Table 1

Mean classification rates over the fivefolds. The CNNs are trained on a specific endoscopic database (the CD, HD, or HM database) or on the ImageNet database (IN). In the two bottom rows (Ø), we show the method’s average results over all databases and net architectures [three (databases) × three (net architectures) = nine results per method] for training on the endoscopic image databases (E-IMDB) as well as for training on the ImageNet database (IN).

CNNsClassification approaches
CNN comparison methodsCNN-Fisher SLCNN-Fisher ML
SMFCBoWVladSumC1C2C3C4C5C1,2C1,2,3C1,…,4C1,…,5
CDAlexNet (CD)85.586.281.783.085.286.185.486.587.988.288.3
AlexNet (IN)80.779.178.381.588.085.686.384.683.789.189.289.389.1
VGG-f (CD)89.689.989.587.888.789.288.691.291.791.691.5
VGG-f (IN)78.678.982.486.190.388.888.087.084.991.791.791.991.8
VGG-16 (CD)87.887.277.881.285.985.686.482.686.187.387.9
VGG-16 (IN)88.984.381.887.881.890.590.090.489.289.991.692.292.5
HDAlexNet (HD)82.982.386.680.281.382.283.086.485.285.385.2
AlexNet (IN)78.579.676.475.587.986.385.479.679.588.088.087.487.6
VGG-f (HD)86.786.089.687.988.188.587.389.490.590.089.8
VGG-f (IN)80.778.981.584.889.488.886.283.082.490.789.789.688.6
VGG-16 (HD)81.381.782.181.581.481.481.283.282.084.384.8
VGG-16 (IN)86.085.670.987.084.189.389.189.488.389.591.290.390.1
HMAlexNet(HM)68.871.879.673.374.071.868.982.081.478.976.5
AlexNet (IN)75.080.673.976.184.681.787.685.681.685.086.986.987.7
VGG-f (HM)80.180.391.386.483.680.680.891.689.886.584.9
VGG-f (IN)73.680.669.785.891.488.085.584.481.693.793.492.992.9
VGG-16 (HM)76.976.977.370.872.676.375.176.176.377.977.3
VGG-16 (IN)89.184.874.783.882.290.390.490.288.990.291.792.492.8
ØE-IMDB82.282.583.981.382.382.481.985.485.785.685.1
IN81.281.476.683.286.687.787.686.084.589.890.490.390.3

As we can see in Table 1, the clearly best results for each net architecture and each database are achieved using our proposed CNN-Fisher approach using multiple convolutional layers and no adaption of the nets to the endoscopic databases. The overall best result for the CD database (92.5%) is achieved using the VGG-16 net trained on the ImageNet database using all convolutional layers (C1,,5), for the HD database the best result (91.2%) is achieved using the VGG-16 net trained on the ImageNet database with layers C1,,3, and for the HM database the best result (93.7%) is achieved using the VGG-f net trained on the ImageNet database with layers C1,2.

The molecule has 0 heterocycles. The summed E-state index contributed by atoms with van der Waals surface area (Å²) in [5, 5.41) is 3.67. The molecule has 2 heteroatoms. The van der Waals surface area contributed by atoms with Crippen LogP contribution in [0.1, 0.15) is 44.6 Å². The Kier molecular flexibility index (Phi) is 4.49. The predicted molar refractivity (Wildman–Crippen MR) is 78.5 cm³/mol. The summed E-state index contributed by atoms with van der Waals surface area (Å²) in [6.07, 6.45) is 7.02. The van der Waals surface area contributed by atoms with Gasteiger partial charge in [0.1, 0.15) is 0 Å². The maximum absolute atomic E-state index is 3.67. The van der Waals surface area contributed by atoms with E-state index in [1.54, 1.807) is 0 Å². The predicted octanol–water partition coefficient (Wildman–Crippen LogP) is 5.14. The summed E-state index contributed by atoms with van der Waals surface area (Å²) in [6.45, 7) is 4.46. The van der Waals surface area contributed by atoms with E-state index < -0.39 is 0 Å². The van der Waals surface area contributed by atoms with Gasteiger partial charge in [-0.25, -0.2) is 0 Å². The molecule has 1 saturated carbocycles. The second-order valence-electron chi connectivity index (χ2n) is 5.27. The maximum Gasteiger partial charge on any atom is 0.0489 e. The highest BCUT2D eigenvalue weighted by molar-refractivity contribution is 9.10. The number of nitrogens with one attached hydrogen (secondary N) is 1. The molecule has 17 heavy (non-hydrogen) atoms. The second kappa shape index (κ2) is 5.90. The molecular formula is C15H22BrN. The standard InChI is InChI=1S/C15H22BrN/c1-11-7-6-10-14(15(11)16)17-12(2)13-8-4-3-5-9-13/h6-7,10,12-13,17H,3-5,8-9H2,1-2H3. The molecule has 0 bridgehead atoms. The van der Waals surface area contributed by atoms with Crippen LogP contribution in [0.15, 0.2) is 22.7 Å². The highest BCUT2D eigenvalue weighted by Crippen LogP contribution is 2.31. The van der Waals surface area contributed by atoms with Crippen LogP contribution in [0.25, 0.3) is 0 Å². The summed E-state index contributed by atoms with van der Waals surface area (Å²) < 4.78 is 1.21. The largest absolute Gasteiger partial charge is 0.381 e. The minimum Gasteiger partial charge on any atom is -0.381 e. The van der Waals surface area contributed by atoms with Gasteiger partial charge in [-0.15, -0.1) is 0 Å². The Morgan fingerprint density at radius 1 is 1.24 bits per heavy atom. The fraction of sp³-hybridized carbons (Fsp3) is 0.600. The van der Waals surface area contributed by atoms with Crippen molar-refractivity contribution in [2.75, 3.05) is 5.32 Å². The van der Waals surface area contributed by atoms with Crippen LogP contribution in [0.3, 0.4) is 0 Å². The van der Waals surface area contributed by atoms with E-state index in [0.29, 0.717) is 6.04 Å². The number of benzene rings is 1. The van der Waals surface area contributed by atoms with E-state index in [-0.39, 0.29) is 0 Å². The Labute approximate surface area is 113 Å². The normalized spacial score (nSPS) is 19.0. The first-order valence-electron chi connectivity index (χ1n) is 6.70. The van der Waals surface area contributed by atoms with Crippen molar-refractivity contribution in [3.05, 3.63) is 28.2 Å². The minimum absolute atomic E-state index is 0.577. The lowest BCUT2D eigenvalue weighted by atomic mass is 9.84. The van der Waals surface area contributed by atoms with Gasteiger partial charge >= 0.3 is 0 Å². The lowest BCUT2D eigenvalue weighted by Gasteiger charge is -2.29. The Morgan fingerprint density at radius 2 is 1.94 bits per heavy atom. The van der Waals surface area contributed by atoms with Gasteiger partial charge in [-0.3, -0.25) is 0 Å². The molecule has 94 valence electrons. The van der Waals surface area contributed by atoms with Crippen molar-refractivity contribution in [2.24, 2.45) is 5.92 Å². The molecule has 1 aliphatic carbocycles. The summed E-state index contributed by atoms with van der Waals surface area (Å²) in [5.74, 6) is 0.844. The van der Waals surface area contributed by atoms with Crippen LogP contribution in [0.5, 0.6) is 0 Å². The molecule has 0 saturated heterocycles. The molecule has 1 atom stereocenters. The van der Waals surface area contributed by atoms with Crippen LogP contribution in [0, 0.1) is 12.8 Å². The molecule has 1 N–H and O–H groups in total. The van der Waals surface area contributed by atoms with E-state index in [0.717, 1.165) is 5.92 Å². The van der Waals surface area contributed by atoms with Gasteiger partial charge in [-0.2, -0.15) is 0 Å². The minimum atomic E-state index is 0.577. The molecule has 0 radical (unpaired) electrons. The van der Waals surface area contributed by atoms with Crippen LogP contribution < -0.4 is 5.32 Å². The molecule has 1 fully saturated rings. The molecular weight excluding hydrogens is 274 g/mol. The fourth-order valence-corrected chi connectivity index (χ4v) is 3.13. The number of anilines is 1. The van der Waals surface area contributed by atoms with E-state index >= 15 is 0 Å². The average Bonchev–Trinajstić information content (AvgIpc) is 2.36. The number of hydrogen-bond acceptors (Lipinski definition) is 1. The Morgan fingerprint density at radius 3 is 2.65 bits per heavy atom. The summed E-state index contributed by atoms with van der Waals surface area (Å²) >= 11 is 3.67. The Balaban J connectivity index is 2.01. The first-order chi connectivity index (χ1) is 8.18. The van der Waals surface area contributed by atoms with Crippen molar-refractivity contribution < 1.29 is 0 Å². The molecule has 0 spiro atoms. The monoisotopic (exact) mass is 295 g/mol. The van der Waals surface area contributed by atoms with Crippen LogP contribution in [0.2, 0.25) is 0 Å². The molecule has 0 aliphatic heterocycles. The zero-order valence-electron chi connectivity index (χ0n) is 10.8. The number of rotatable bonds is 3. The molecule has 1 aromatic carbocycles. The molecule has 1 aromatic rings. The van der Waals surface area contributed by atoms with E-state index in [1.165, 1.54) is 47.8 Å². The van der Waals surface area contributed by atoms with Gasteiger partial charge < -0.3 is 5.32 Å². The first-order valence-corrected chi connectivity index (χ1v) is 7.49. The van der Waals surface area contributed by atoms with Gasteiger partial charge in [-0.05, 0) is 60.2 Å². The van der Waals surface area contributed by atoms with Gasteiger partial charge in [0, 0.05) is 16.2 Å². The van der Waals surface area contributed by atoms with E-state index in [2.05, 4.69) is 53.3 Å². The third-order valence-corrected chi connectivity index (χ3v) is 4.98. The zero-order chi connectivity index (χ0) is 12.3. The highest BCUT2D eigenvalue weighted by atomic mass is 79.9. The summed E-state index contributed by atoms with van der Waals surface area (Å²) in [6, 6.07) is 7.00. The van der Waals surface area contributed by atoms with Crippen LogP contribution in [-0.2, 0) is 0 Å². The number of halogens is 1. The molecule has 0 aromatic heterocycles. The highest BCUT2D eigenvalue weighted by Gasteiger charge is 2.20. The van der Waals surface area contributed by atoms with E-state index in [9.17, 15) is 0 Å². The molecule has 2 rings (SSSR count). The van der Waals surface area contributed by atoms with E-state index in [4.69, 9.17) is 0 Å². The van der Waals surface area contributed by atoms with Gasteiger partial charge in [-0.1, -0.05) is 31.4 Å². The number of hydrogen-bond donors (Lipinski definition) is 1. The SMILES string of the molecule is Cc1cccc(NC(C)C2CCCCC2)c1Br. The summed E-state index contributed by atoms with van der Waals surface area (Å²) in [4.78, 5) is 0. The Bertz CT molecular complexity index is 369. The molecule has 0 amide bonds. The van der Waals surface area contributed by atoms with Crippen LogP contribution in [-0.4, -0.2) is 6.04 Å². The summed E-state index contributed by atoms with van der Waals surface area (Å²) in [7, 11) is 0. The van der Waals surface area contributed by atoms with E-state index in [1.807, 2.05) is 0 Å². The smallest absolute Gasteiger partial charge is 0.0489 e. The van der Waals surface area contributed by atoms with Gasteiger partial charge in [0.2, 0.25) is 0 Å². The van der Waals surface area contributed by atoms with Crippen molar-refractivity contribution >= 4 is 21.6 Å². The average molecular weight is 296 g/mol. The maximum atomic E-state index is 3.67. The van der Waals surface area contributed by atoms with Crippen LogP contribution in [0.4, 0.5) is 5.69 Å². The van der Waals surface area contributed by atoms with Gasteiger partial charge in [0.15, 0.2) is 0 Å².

So, combining the information of multiple convolutional layers distinctly improves the results compared with just using single layers. The later a CNN convolutional layer is in the net, the bigger is the receptive field size (the region in the input space that a particular CNN’s feature is looking at) of its extracted features. So, the combination of several layers leads to a multiscale representation of an image that clearly outperforms the single-scale representation using only one convolutional layer.

The best results for endoscopic image classification in general are achieved by our CNN-Fisher approach combining the information from three to five convolutional layers (C1,2,3, C1,,4, and C1,,5). As we can see in Table 1 [Ø (IN)], these three configurations of the CNN-Fisher approach achieve average classification rates across all databases and nets of over 90% for nets trained on the ImageNet database. That means the number of incorrectly classified images is nearly halved in comparison with the best performing CNN comparison method (sum: 83.2%).